Monday, October 2, 2017

Monday, October 2, 2017       

          

 Student Announcements   

 

                                   

cid:image001.png@01D298A9.8EF595C0HOT LUNCH MENU

 

MONDAY

Chicken Fried Beef Stick w/ Roll

Mashed Potato w/ Gravy

Gold Rush Fruitable Juice

Sugar Snap Peas w/ Ranch

Chilled Applesauce

TUESDAY

Taquitos

Romaine Salad

Green Beans

Chilled Mandarin Oranges

 

 

Lunch Workers for Oct. 2nd-6th:   Hayden Buckmaster, Layla O’Brien, Rider Allen, Donna Hinders

 

 

NEW NEWS: 

 

Image result for library book children readingAnnouncing the return of Open Library! Third-, fourth- and fifth-graders are invited to come to the library during recess on Wednesdays and Fridays if they have permission from their teachers. This is a place for fairly quiet and calm activities, like reading, drawing and coloring, games and puzzles, Legos, origami, computers, catching up on assignments, etc.

 

 

Image result for free soccer imageSOCCER BEGINS TOMORROW, OCTOBER 3RD!  IF YOU HAVEN’T FILLED OUT A REGISTRATION PACKET THIS YEAR, BE SURE AND STOP BY THE OFFICE AND PICK ONE UP.  TURN YOUR PACKET AND FEE IN BY THE FIRST PRACTICE.                                                                         

 

 

Healthy Futures window clingDon’t forget about your September Healthy Futures Challenge!  Only 2 DAYS TO go.  Remember to mark off any days that you have spent at least 60 minutes during the day engaging in physical activity (PE and Recess count!) Logs are due in the folders by Mrs. Lyon’s or Mrs. Jones’ rooms by October 4th.  Get out and Play!!

 

 

OLDER NEWS:    

 

 

PARENT NEWS:  

 

Find breakfast and lunch menus online at kpbsd.org under sub-title “Parents”

 

To pay sports fees and/or check balance on your child’s food service account:  (you will get your child’s Power School log on at our Open House/Chili Feed this Thursday, August 31st, 5:30 PM.)

Log into Powerschool 

Click on lunch and fees

Click on “Lunch planner” for lunch or “fees” to pay for sports fees

 

PLEASE SPREAD THE WORD!  Anyone who wants to substitute for Seward area schools can use the following link to sign up and take the online sub training.         http://www.kpbsd.k12.ak.us/departments.aspx?id=21717

 

 

LEARNING CORNER

 

WORD OF THE DAY: moccasin n.

Definition: 1. a heelless shoe made entirely of soft leather, as deerskin, with the sole brought up and attached to a piece of U-shaped leather on top of the foot, worn orig. by American Indians. 2. a hard-soled shoe or slipper resembling this.

Example: Moccasins are very comfortable shoes.

Synonyms: shoe, footwear

 

FACT OF THE DAY:  

The Unconventional Life of Mary Walker, the Only Woman to Have Received the U.S. Medal of Honor!  On a summer day in 1866, Mary Edwards Walker exited a milliner’s store on Canal Street, in New York, and was promptly arrested. A report the following day stated, “The lady wore a long coat or robe and a pair of cloth pants, and the guardian of the public peace, imagining that there was something wrong about this, and that a lady ought not be allowed to dress as she pleases, undertook to arrest her.”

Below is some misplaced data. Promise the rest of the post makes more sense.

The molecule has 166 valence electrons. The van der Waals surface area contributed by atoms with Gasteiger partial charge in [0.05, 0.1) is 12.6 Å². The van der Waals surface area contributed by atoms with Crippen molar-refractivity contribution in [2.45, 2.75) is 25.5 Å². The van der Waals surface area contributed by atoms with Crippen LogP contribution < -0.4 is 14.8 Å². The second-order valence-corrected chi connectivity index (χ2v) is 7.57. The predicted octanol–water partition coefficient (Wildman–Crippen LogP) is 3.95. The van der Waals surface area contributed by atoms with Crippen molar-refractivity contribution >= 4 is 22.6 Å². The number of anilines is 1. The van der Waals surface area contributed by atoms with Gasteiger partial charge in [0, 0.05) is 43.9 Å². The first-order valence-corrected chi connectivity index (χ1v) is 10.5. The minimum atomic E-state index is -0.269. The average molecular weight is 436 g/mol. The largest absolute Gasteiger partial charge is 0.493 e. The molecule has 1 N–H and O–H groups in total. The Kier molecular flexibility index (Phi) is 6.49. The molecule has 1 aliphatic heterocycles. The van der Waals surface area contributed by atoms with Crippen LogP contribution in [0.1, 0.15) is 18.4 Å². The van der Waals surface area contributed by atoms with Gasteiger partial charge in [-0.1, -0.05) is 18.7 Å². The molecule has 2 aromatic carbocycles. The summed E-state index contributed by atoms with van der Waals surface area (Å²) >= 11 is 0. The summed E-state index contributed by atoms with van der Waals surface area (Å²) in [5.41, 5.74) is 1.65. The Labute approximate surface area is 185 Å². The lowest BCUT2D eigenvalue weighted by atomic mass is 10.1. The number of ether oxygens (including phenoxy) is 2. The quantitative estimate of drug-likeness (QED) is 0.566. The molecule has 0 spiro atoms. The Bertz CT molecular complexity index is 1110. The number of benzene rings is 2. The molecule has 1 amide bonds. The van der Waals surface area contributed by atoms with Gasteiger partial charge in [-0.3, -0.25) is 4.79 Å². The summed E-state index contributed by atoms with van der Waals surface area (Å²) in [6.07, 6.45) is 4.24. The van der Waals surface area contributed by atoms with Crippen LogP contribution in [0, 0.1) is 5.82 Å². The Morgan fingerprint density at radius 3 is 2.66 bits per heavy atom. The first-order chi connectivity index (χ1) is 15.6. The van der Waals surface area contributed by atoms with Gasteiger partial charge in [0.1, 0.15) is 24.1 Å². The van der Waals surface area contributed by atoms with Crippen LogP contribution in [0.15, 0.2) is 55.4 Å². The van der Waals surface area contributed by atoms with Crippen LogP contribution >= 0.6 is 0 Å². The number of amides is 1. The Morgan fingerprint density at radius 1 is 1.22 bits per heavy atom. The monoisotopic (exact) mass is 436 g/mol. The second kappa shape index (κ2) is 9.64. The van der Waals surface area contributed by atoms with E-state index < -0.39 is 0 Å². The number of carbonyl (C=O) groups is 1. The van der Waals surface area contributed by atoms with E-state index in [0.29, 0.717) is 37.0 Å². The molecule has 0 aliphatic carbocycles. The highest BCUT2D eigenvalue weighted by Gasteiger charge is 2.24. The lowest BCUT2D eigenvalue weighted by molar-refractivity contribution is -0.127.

The 19th-century dress reform movement had started 16 years earlier with the “bloomer,” a billowing, tapered pant that had been adopted, briefly, by middle-class women as an alternative path to gender equality. The bloomer’s popularity was, for the most part, short-lived, largely on account of the ridicule and harassment faced by the women who wore them, but for Walker, a physician, dress reform was critical to women’s emancipation.

Consider the typical outfit for women of a certain class in the late 1850s: a chemise and drawers, a tight-fitting corset, a crinoline cage underskirt, petticoats, a dress, stockings, and slippers. The long skirts dragged in the dirt, spreading disease; crinolines were flammable; corsets were constricting; and fabrics were frequently dyed with arsenic. It was a hazardous and uncomfortable time for women’s fashion, and Walker wanted to change that.

Mary Walker grew up on a farm in Oswego, New York, into a family of abolitionists who emphasized education and equality. They were anti-alcohol and anti-tobacco, and her father believed corsets were damaging to health. After working as a teacher, Walker attended medical school in Syracuse and graduated, with honors, in 1855. At her wedding in 1856, she wore the “reform costume”—a skirt over pants—and she did not follow the traditional vows.

Walker began to lecture and contribute to a reform magazine and urged women to go forth free, sensible women with dress reform as her priority.

 

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DATES TO REMEMBER

 

QUOTE OF THE WEEK:   Image result for inspirational self worth quotes

 

 

 

 

 

 

 

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